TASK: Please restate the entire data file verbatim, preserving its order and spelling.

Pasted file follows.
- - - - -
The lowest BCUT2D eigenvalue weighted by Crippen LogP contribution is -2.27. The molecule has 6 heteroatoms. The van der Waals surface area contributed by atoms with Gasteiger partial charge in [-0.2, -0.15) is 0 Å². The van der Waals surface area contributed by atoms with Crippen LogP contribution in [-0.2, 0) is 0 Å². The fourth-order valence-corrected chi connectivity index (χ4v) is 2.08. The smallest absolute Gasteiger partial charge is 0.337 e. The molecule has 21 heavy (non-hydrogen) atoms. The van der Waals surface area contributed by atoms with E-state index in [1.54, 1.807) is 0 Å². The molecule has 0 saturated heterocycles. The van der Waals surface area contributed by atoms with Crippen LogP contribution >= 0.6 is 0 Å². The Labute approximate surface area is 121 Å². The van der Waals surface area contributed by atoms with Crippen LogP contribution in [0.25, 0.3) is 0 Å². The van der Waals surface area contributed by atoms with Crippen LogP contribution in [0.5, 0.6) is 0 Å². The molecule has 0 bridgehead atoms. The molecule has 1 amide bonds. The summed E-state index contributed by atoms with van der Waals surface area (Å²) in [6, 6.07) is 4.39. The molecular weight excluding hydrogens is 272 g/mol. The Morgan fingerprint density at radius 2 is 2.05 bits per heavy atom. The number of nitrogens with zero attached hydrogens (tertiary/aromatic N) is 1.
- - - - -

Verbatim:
The lowest BCUT2D eigenvalue weighted by Crippen LogP contribution is -2.27. The molecule has 6 heteroatoms. The van der Waals surface area contributed by atoms with Gasteiger partial charge in [-0.2, -0.15) is 0 Å². The van der Waals surface area contributed by atoms with Crippen LogP contribution in [-0.2, 0) is 0 Å². The fourth-order valence-corrected chi connectivity index (χ4v) is 2.08. The smallest absolute Gasteiger partial charge is 0.337 e. The molecule has 21 heavy (non-hydrogen) atoms. The van der Waals surface area contributed by atoms with E-state index in [1.54, 1.807) is 0 Å². The molecule has 0 saturated heterocycles. The van der Waals surface area contributed by atoms with Crippen LogP contribution >= 0.6 is 0 Å². The Labute approximate surface area is 121 Å². The van der Waals surface area contributed by atoms with Crippen LogP contribution in [0.25, 0.3) is 0 Å². The van der Waals surface area contributed by atoms with Crippen LogP contribution in [0.5, 0.6) is 0 Å². The molecule has 0 bridgehead atoms. The molecule has 1 amide bonds. The summed E-state index contributed by atoms with van der Waals surface area (Å²) in [6, 6.07) is 4.39. The molecular weight excluding hydrogens is 272 g/mol. The Morgan fingerprint density at radius 2 is 2.05 bits per heavy atom. The number of nitrogens with zero attached hydrogens (tertiary/aromatic N) is 1.